US20070156714A1 (en) * 2005-12-30 2007-07-05 Wolfgang Becker Systems and methods for analyzing tenant-specific properties for use in a provider-tenant environment
US20070162451A1 (en) * 2005-12-30 2007-07-12 Becker Wolfgang A Systems and methods for linking a tenant to a provider
US20070162969A1 (en) * 2005-12-30 2007-07-12 Becker Wolfgang A Provider-tenant systems, and methods for using the same
US7680825B2 (en) 2005-12-30 2010-03-16 Sap Ag Systems and methods for generating tenant-specific properties for use in a provider-tenant environment
US20070156849A1 (en) * 2005-12-30 2007-07-05 Wolfgang Becker Systems and methods for delivering software upgrades in a provider-tenant environment
US20070156902A1 (en) * 2005-12-30 2007-07-05 Becker Wolfgang A Systems and methods for implementing a tenant space in a provider-tenant environment
US20080162622A1 (en) * 2006-12-29 2008-07-03 Becker Wolfgang A Systems and methods to implement extensibility of tenant content in a provider-tenant environment
US20080162660A1 (en) * 2006-12-29 2008-07-03 Becker Wolfgang A Systems and methods for accessing a shared space in a provider-tenant environment by using middleware
US8069184B2 (en) 2006-12-29 2011-11-29 Sap Ag Systems and methods to implement extensibility of tenant content in a provider-tenant environment
US20080162490A1 (en) * 2006-12-29 2008-07-03 Becker Wolfgang A Methods and systems for automatic registration during deployment of a tenant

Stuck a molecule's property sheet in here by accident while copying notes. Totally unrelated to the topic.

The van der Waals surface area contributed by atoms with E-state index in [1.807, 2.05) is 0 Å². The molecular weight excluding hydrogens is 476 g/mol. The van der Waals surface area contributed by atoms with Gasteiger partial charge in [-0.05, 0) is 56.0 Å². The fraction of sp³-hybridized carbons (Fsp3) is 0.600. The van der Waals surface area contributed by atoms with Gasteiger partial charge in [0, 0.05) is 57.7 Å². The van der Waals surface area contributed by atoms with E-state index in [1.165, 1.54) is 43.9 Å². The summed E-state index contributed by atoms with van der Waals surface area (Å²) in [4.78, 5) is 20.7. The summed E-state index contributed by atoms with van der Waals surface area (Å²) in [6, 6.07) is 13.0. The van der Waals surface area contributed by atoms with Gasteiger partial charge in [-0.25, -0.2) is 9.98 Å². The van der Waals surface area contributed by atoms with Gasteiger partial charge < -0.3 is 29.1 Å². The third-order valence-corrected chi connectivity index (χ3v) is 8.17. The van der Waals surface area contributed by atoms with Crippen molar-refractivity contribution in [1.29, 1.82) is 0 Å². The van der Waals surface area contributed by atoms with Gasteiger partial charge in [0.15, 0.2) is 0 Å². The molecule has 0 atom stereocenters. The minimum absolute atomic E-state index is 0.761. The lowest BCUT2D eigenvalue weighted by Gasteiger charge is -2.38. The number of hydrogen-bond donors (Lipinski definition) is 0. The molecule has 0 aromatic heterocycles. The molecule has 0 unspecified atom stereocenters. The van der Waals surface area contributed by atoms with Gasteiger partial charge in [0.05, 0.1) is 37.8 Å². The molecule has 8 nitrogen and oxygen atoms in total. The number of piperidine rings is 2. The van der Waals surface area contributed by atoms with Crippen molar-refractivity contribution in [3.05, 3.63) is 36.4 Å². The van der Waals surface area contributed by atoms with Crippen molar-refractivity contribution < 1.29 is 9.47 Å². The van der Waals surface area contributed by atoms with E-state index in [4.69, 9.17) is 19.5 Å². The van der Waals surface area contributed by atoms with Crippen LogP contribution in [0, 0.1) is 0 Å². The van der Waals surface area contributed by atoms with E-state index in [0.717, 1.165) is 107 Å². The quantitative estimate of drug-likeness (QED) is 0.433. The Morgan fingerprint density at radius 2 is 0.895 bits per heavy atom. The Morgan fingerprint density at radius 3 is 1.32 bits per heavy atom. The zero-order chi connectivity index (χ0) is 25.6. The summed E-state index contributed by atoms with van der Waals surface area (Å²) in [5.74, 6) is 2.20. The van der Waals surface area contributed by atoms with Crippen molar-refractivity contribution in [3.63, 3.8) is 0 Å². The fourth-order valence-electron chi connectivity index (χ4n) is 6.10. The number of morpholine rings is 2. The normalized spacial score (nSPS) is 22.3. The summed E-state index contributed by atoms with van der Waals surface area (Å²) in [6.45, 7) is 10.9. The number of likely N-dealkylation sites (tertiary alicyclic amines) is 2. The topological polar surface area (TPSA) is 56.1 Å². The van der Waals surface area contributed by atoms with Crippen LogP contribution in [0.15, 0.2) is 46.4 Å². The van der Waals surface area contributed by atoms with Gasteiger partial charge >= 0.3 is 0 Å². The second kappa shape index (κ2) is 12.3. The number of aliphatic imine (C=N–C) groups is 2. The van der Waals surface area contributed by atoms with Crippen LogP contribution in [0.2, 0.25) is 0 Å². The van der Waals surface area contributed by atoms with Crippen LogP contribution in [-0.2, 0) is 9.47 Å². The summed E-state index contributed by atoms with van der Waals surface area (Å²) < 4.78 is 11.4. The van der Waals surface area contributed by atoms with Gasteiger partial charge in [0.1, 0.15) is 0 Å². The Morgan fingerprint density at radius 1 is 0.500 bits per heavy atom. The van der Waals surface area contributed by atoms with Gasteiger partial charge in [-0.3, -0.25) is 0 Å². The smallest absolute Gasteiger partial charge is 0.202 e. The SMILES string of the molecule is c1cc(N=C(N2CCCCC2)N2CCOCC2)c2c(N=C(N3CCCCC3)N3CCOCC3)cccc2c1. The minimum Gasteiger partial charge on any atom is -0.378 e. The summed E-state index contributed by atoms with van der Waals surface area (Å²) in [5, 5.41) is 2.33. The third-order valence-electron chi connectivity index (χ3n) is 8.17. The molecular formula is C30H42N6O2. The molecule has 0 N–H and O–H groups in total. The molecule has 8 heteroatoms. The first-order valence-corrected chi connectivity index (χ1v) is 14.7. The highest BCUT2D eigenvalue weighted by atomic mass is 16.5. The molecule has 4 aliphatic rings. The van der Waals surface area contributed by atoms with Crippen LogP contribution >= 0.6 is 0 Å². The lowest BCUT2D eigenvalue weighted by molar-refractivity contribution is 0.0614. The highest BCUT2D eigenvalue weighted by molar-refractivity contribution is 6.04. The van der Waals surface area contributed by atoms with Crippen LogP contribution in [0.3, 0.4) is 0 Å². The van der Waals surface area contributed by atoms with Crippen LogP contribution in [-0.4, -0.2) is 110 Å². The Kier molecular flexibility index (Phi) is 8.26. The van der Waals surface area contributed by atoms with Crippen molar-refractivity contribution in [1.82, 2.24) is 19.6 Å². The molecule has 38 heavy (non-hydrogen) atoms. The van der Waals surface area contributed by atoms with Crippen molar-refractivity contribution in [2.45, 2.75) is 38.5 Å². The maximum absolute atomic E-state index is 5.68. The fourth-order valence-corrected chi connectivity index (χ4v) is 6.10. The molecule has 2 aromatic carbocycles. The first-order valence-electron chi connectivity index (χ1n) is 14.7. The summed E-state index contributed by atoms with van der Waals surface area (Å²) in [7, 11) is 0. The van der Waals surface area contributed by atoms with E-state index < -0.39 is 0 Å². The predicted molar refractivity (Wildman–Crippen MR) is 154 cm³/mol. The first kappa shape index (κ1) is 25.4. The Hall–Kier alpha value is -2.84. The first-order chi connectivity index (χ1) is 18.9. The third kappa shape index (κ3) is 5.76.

US20080162536A1 (en) * 2006-12-29 2008-07-03 Becker Wolfgang A Systems and methods for extending shared data structures with tenant content in a provider-tenant environment
US7933869B2 (en) 2006-12-29 2011-04-26 Sap Ag Method and system for cloning a tenant database in a multi-tenant system
US7739348B2 (en) 2006-12-29 2010-06-15 Sap Ag Systems and methods for accessing a shared space in a provider-tenant environment by using middleware
US8166492B2 (en) * 2007-04-10 2012-04-24 Microsoft Corporation Application compatibility using a hybrid environment
US20080256564A1 (en) * 2007-04-10 2008-10-16 Microsoft Corporation Application Compatibility Using a Hybrid Environment
US8250519B2 (en) * 2007-08-08 2012-08-21 Vmware, Inc. Forcing registered code into an execution context of guest software
US20090055571A1 (en) * 2007-08-08 2009-02-26 Dmitriy Budko Forcing registered code into an execution context of guest software
US8763115B2 (en) 2007-08-08 2014-06-24 Vmware, Inc. Impeding progress of malicious guest software
US20090055693A1 (en) * 2007-08-08 2009-02-26 Dmitriy Budko Monitoring Execution of Guest Code in a Virtual Machine
US20090044274A1 (en) * 2007-08-08 2009-02-12 Vmware, Inc. Impeding Progress of Malicious Guest Software
US8402441B2 (en) 2007-08-08 2013-03-19 Vmware, Inc. Monitoring execution of guest code in a virtual machine
US9569443B1 (en) * 2007-09-28 2017-02-14 Symantec Corpoartion Method and apparatus for providing access to data in unsupported file systems and storage containers
US8485883B2 (en) 2008-11-04 2013-07-16 Quado Media Inc. Electronic gaming platform having object oriented remote control
US9498711B2 (en) 2008-11-04 2016-11-22 Quado Media Inc. Multi-player, multi-screens, electronic gaming platform and system
US8974282B2 (en) 2008-11-04 2015-03-10 Quado Media Inc. Electronic gaming platform having shared and private screens
US20100113148A1 (en) * 2008-11-04 2010-05-06 Quado Media Inc. Multi-player, multi-screens, electronic gaming platform and system
US8480469B2 (en) 2008-11-04 2013-07-09 Quado Media Inc. Electronic gaming platform having physical gadget
US8226476B2 (en) 2008-11-04 2012-07-24 Quado Media Inc. Multi-player, multi-screens, electronic gaming platform and system
US8805864B2 (en) 2009-12-22 2014-08-12 Sap Ag Multi-client generic persistence for extension fields